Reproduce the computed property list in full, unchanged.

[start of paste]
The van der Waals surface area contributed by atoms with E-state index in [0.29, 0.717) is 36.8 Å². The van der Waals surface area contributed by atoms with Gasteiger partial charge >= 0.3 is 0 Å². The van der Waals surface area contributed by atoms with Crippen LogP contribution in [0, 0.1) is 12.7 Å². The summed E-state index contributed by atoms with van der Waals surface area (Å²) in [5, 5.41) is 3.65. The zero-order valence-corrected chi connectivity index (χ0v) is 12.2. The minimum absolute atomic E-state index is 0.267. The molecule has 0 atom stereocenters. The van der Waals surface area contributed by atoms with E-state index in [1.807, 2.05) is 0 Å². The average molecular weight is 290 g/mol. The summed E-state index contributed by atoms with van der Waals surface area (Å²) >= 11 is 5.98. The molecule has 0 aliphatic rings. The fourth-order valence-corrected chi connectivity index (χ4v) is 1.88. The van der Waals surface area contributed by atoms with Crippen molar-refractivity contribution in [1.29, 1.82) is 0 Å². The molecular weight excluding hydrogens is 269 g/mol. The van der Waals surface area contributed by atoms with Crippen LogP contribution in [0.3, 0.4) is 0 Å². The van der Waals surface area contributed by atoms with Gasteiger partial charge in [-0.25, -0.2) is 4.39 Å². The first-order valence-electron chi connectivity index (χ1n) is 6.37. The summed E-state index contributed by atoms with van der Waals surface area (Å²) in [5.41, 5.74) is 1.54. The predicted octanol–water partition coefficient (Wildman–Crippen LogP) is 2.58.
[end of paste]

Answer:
The van der Waals surface area contributed by atoms with E-state index in [0.29, 0.717) is 36.8 Å². The van der Waals surface area contributed by atoms with Gasteiger partial charge >= 0.3 is 0 Å². The van der Waals surface area contributed by atoms with Crippen LogP contribution in [0, 0.1) is 12.7 Å². The summed E-state index contributed by atoms with van der Waals surface area (Å²) in [5, 5.41) is 3.65. The zero-order valence-corrected chi connectivity index (χ0v) is 12.2. The minimum absolute atomic E-state index is 0.267. The molecule has 0 atom stereocenters. The van der Waals surface area contributed by atoms with E-state index in [1.807, 2.05) is 0 Å². The average molecular weight is 290 g/mol. The summed E-state index contributed by atoms with van der Waals surface area (Å²) >= 11 is 5.98. The molecule has 0 aliphatic rings. The fourth-order valence-corrected chi connectivity index (χ4v) is 1.88. The van der Waals surface area contributed by atoms with Crippen molar-refractivity contribution in [1.29, 1.82) is 0 Å². The molecular weight excluding hydrogens is 269 g/mol. The van der Waals surface area contributed by atoms with Crippen LogP contribution in [0.3, 0.4) is 0 Å². The van der Waals surface area contributed by atoms with Gasteiger partial charge in [-0.25, -0.2) is 4.39 Å². The first-order valence-electron chi connectivity index (χ1n) is 6.37. The summed E-state index contributed by atoms with van der Waals surface area (Å²) in [5.41, 5.74) is 1.54. The predicted octanol–water partition coefficient (Wildman–Crippen LogP) is 2.58.